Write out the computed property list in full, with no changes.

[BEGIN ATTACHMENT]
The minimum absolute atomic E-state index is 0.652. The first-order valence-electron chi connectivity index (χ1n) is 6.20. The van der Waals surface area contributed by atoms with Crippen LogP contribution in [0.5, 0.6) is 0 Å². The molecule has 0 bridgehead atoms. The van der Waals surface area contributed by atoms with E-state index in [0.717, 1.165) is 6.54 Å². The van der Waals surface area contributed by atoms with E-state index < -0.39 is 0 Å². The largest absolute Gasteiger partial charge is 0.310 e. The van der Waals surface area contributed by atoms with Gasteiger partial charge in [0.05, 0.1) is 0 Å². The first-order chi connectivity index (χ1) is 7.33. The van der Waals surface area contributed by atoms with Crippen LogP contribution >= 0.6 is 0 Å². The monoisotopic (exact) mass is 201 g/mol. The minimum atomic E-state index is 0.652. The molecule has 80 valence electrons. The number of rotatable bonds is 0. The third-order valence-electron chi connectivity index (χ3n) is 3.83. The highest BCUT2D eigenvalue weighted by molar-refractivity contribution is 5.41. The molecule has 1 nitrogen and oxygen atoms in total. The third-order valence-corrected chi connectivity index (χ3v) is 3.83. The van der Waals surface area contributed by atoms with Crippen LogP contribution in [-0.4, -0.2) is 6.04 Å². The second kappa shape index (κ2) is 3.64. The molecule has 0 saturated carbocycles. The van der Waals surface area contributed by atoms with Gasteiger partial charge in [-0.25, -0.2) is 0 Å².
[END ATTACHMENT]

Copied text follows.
The minimum absolute atomic E-state index is 0.652. The first-order valence-electron chi connectivity index (χ1n) is 6.20. The van der Waals surface area contributed by atoms with Crippen LogP contribution in [0.5, 0.6) is 0 Å². The molecule has 0 bridgehead atoms. The van der Waals surface area contributed by atoms with E-state index in [0.717, 1.165) is 6.54 Å². The van der Waals surface area contributed by atoms with E-state index < -0.39 is 0 Å². The largest absolute Gasteiger partial charge is 0.310 e. The van der Waals surface area contributed by atoms with Gasteiger partial charge in [0.05, 0.1) is 0 Å². The first-order chi connectivity index (χ1) is 7.33. The van der Waals surface area contributed by atoms with Crippen LogP contribution >= 0.6 is 0 Å². The monoisotopic (exact) mass is 201 g/mol. The minimum atomic E-state index is 0.652. The molecule has 80 valence electrons. The number of rotatable bonds is 0. The third-order valence-electron chi connectivity index (χ3n) is 3.83. The highest BCUT2D eigenvalue weighted by molar-refractivity contribution is 5.41. The molecule has 1 nitrogen and oxygen atoms in total. The third-order valence-corrected chi connectivity index (χ3v) is 3.83. The van der Waals surface area contributed by atoms with Crippen LogP contribution in [-0.4, -0.2) is 6.04 Å². The second kappa shape index (κ2) is 3.64. The molecule has 0 saturated carbocycles. The van der Waals surface area contributed by atoms with Gasteiger partial charge in [-0.25, -0.2) is 0 Å².